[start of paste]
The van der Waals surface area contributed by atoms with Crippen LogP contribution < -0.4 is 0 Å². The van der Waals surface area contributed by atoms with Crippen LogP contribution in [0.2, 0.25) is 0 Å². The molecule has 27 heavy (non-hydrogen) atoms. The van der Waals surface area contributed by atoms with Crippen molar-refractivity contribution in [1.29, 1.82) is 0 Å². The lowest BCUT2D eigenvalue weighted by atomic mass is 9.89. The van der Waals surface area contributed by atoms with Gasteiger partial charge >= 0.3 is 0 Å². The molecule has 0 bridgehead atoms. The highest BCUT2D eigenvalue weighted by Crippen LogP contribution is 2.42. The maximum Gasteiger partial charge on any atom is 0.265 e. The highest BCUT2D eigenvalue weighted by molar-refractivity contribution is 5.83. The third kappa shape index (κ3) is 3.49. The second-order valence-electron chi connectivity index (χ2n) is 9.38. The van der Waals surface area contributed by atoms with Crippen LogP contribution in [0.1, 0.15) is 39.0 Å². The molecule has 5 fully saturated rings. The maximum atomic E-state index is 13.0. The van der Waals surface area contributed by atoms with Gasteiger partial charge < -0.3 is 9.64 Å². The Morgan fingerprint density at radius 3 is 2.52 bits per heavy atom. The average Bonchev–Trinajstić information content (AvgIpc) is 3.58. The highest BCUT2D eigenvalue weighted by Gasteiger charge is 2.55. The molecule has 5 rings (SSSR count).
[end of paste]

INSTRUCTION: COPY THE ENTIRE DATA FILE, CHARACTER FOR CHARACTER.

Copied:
The van der Waals surface area contributed by atoms with Crippen LogP contribution < -0.4 is 0 Å². The van der Waals surface area contributed by atoms with Crippen LogP contribution in [0.2, 0.25) is 0 Å². The molecule has 27 heavy (non-hydrogen) atoms. The van der Waals surface area contributed by atoms with Crippen molar-refractivity contribution in [1.29, 1.82) is 0 Å². The lowest BCUT2D eigenvalue weighted by atomic mass is 9.89. The van der Waals surface area contributed by atoms with Gasteiger partial charge >= 0.3 is 0 Å². The molecule has 0 bridgehead atoms. The highest BCUT2D eigenvalue weighted by Crippen LogP contribution is 2.42. The maximum Gasteiger partial charge on any atom is 0.265 e. The highest BCUT2D eigenvalue weighted by molar-refractivity contribution is 5.83. The third kappa shape index (κ3) is 3.49. The second-order valence-electron chi connectivity index (χ2n) is 9.38. The van der Waals surface area contributed by atoms with Crippen LogP contribution in [0.1, 0.15) is 39.0 Å². The molecule has 5 fully saturated rings. The maximum atomic E-state index is 13.0. The van der Waals surface area contributed by atoms with Gasteiger partial charge < -0.3 is 9.64 Å². The Morgan fingerprint density at radius 3 is 2.52 bits per heavy atom. The average Bonchev–Trinajstić information content (AvgIpc) is 3.58. The highest BCUT2D eigenvalue weighted by Gasteiger charge is 2.55. The molecule has 5 rings (SSSR count).